Avoid doing any activities that may aggravate the elbow pain. Take enough rest.
If the elbow joint remains stiff, you can opt for heat pads followed by hot shower since heat helps in loosening joints as well as relaxing stiff muscles.
Splints and Braces
You can use customized resting splints and braces to help reduce swelling as well as provide support to your elbow.
Your physician may prescribe NSAIDs (non-steroidal anti-inflammatory drugs) to reduce pain, inflammation, and swelling. But the long-term usage of NSAIDs in high doses may lead to complications such as gastrointestinal bleeding, gastric ulcers, as well as kidney damage . Hence physicians do not recommend its consumption every day for a prolonged duration.
When all the above trials prove to be ineffective, physicians recommend a corticosteroid injection to get relief from pain. However, this relief is temporary, and the arthritis condition will continue to progress. They have potential side effects such as infection and skin degeneration at the elbow region .
Viscosupplementation (Hyaluronic acid injection)
Injection of hyaluronic acid into the joint may improve the quantity of joint fluid condition that enhances the range of motion. But it has a limited role in the elbow joints and requires further research to determine whether this injection is beneficial.
If non-surgical interventions are unable to control symptoms, your physician may recommend surgical options such as synovectomy (removal of damaged synovium), arthroscopy (removal of damaged cartilage), osteotomy (removal of bone sections) and arthroplasty (elbow joint replacement) depending upon the stage of damage to your elbow joints. But many patients continue to experience symptoms such as tenderness, numbness, or limited range of motion post-operation. Post-surgical recovery can be painful, followed by a prolonged rehabilitation phase to restore your elbow strength and mobility.
Here comes regenerative cellular treatment that can be a potential alternative to elbow surgery in most instances.
Regenerative cellular therapies are safe, minimally invasive, non-surgical same day procedures with minimal recovery time accompanied by no risk of rejection or disease transmission. You will be fully awake and can travel home within a few hours after undergoing regenerative treatment. This next-generation therapy improves your quality of life by starting the natural self-healing cycle at the injured body part, regenerating tissue, followed by permanent pain relief.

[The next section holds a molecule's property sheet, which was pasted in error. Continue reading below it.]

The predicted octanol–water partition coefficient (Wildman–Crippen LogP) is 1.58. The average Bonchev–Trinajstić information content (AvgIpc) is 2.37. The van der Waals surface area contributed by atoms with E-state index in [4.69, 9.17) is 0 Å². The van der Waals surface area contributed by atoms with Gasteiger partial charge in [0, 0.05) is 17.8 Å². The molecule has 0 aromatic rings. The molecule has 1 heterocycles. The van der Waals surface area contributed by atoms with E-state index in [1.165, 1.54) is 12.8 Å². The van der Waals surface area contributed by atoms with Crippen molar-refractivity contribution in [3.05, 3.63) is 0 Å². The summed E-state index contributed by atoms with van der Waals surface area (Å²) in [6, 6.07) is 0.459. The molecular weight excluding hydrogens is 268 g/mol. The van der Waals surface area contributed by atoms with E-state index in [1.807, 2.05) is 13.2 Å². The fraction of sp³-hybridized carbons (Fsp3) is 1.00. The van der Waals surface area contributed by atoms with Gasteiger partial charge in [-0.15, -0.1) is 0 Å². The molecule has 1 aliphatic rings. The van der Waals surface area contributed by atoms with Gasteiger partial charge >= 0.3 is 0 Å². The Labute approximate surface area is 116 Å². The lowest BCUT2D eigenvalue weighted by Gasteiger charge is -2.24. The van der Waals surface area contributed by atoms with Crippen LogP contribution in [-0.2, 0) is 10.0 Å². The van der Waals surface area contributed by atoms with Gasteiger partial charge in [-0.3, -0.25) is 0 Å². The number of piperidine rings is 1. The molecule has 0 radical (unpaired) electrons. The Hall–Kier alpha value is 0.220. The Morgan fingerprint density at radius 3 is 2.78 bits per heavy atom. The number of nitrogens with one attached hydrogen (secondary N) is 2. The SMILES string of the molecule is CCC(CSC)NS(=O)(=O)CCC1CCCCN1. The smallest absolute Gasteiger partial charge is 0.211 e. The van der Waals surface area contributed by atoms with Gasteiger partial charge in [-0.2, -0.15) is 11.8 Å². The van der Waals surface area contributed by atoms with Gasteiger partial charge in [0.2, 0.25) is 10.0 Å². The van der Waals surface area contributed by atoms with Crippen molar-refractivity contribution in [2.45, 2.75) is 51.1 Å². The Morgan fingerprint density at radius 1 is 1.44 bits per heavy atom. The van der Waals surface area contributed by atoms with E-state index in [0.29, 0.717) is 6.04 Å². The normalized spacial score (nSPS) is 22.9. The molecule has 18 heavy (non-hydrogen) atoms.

Regenerative cellular therapeutic options such as PRP (Platelet-Rich Plasma) therapy, prolotherapy, SVF (Stromal Vascular fraction) therapy and mesenchymal cell therapy proves to be efficient for treating several types of arthritis. They successfully treat the cause of elbow pain and not just the symptoms. Recent research studies have shown the efficiency of PRP therapy in treating elbow bones, ligaments, and tendon issues.
For elbow arthritis treatment, it is better to employ regenerative cellular treatment earlier so that it can significantly reverse varied types of joint impairments and symptoms.
It is always said, ‘No pain, no gain’. But when our holistic regenerative therapy is there, you can still gain without pain. So, get back on track without steroids or surgery!
If you feel you may benefit from regenerative elbow pain treatments in UK, please contact us at our London clinic on 020 8 168 2000 or our Ireland clinic on 01 298 8000 to book a consultation or request a callback today! We will take a close look at your case and evaluate if you are a qualified candidate for regenerative therapy.
- Cooper C, Chapurlat R, Al-Daghri N, et al. Safety of Oral Non-Selective Non-Steroidal Anti-Inflammatory Drugs in Osteoarthritis: What Does the Literature Say? Drugs Aging. 2019;36(Suppl 1):15–24. doi:10.1007/s40266-019-00660-1.
- Brinks A, Koes BW, Volkers AC, Verhaar JA, Bierma-Zeinstra SM, “Adverse effects of extra-articular corticosteroid injections: a systematic review,” BMC MusculoskeletDisord, 2010 Sep 13;11:206. Review. PubMed PMID: 20836867; PubMed Central PMCID: PMC2945953.